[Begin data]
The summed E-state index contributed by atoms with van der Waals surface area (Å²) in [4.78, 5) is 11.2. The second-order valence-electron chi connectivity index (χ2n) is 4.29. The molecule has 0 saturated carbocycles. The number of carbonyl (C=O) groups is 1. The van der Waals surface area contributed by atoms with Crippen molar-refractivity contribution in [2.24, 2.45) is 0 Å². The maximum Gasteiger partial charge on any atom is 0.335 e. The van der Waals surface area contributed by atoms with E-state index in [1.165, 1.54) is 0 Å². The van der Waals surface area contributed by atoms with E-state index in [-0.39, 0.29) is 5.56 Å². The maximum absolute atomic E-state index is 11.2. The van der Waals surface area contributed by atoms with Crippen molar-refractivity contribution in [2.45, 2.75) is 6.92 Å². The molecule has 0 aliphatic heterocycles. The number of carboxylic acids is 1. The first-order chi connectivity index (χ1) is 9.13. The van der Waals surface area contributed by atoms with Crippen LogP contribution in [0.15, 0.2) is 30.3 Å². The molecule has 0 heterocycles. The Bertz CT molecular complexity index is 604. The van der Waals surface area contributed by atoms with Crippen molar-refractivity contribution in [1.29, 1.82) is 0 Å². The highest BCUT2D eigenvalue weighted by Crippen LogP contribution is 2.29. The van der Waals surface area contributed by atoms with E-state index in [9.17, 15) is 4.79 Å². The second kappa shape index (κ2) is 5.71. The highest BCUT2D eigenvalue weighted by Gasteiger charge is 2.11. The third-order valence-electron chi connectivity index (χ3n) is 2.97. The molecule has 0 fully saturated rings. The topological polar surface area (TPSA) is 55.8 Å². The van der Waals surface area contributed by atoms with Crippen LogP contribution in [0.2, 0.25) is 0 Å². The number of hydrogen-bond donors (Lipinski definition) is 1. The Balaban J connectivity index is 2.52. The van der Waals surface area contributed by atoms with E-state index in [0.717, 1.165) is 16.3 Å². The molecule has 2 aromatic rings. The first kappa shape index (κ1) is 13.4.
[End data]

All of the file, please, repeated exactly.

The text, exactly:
The summed E-state index contributed by atoms with van der Waals surface area (Å²) in [4.78, 5) is 11.2. The second-order valence-electron chi connectivity index (χ2n) is 4.29. The molecule has 0 saturated carbocycles. The number of carbonyl (C=O) groups is 1. The van der Waals surface area contributed by atoms with Crippen molar-refractivity contribution in [2.24, 2.45) is 0 Å². The maximum Gasteiger partial charge on any atom is 0.335 e. The van der Waals surface area contributed by atoms with E-state index in [1.165, 1.54) is 0 Å². The van der Waals surface area contributed by atoms with E-state index in [-0.39, 0.29) is 5.56 Å². The maximum absolute atomic E-state index is 11.2. The van der Waals surface area contributed by atoms with Crippen molar-refractivity contribution in [2.45, 2.75) is 6.92 Å². The molecule has 0 aliphatic heterocycles. The number of carboxylic acids is 1. The first-order chi connectivity index (χ1) is 9.13. The van der Waals surface area contributed by atoms with Crippen LogP contribution in [0.15, 0.2) is 30.3 Å². The molecule has 0 heterocycles. The Bertz CT molecular complexity index is 604. The van der Waals surface area contributed by atoms with Crippen molar-refractivity contribution in [1.29, 1.82) is 0 Å². The highest BCUT2D eigenvalue weighted by Crippen LogP contribution is 2.29. The van der Waals surface area contributed by atoms with E-state index in [9.17, 15) is 4.79 Å². The second kappa shape index (κ2) is 5.71. The highest BCUT2D eigenvalue weighted by Gasteiger charge is 2.11. The third-order valence-electron chi connectivity index (χ3n) is 2.97. The molecule has 0 fully saturated rings. The topological polar surface area (TPSA) is 55.8 Å². The van der Waals surface area contributed by atoms with Crippen LogP contribution in [0.2, 0.25) is 0 Å². The number of hydrogen-bond donors (Lipinski definition) is 1. The Balaban J connectivity index is 2.52. The van der Waals surface area contributed by atoms with E-state index in [0.717, 1.165) is 16.3 Å². The molecule has 2 aromatic rings. The first kappa shape index (κ1) is 13.4.